New York State has included in its recently approved budget $200,000 in funding for the Long Island Commission for Aquifer Protection (LICAP) to bolster its groundbreaking GIS-based water quality mapping and database system known as WaterTraq and fund expanded outreach efforts to the public promoting both WaterTraq and water conservation.
WaterTraq was developed by LICAP to provide the public with a means of checking water quality in their community from their own home computers. Users can look up specific contaminant levels of both raw groundwater and treated groundwater supplied to the public. The program, the first of its kind in New York, also helps public water suppliers track and share with regulators potential threats to groundwater.
"We thank our elected state officials for their vision in providing the funding to ensure this vital tool will continue and expand," said LICAP Chairman Stan Carey. "We’re off to a great start with this technology and this funding will allow us to add new water quality information in the WaterTraq database and increase public awareness of this vital tool as well as the need to conserve our underground water supply."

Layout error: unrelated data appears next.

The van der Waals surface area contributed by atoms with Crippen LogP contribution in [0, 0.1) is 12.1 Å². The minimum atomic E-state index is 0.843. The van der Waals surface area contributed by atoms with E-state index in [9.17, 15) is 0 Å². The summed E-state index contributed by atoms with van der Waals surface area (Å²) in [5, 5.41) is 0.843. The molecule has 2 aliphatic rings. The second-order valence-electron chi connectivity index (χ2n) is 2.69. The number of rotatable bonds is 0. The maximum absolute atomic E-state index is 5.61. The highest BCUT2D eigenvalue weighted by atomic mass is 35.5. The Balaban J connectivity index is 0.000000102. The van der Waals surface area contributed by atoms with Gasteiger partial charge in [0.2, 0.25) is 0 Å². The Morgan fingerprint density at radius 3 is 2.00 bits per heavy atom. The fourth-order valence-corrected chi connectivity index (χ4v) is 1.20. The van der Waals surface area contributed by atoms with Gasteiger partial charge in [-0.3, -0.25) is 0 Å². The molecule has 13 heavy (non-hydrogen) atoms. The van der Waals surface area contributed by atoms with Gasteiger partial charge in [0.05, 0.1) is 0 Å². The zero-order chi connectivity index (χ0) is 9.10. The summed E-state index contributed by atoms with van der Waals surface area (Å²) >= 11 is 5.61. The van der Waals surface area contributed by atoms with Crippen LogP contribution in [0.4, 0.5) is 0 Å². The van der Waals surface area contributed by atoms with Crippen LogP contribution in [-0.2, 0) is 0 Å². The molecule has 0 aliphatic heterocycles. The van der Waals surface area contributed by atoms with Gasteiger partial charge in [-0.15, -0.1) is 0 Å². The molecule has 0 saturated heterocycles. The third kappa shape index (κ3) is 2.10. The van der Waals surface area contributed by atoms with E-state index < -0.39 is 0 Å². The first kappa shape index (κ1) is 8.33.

WaterTraq has already been used widely in classrooms by educators to teach and students to conduct research, and LICAP members believe that the more the public learns about WaterTraq and tracking groundwater threats, the more they will be inclined to take steps to protect our sole source aquifer in their daily lives.
"When people learn about WaterTraq, they tend to use it to educate themselves about groundwater threats and how water suppliers address these threats and supply safe drinking water," said LICAP Vice-Chairman Jeffrey W. Szabo. "And when people educate themselves on these important issues, it bodes well for the long-term protection of our water supply."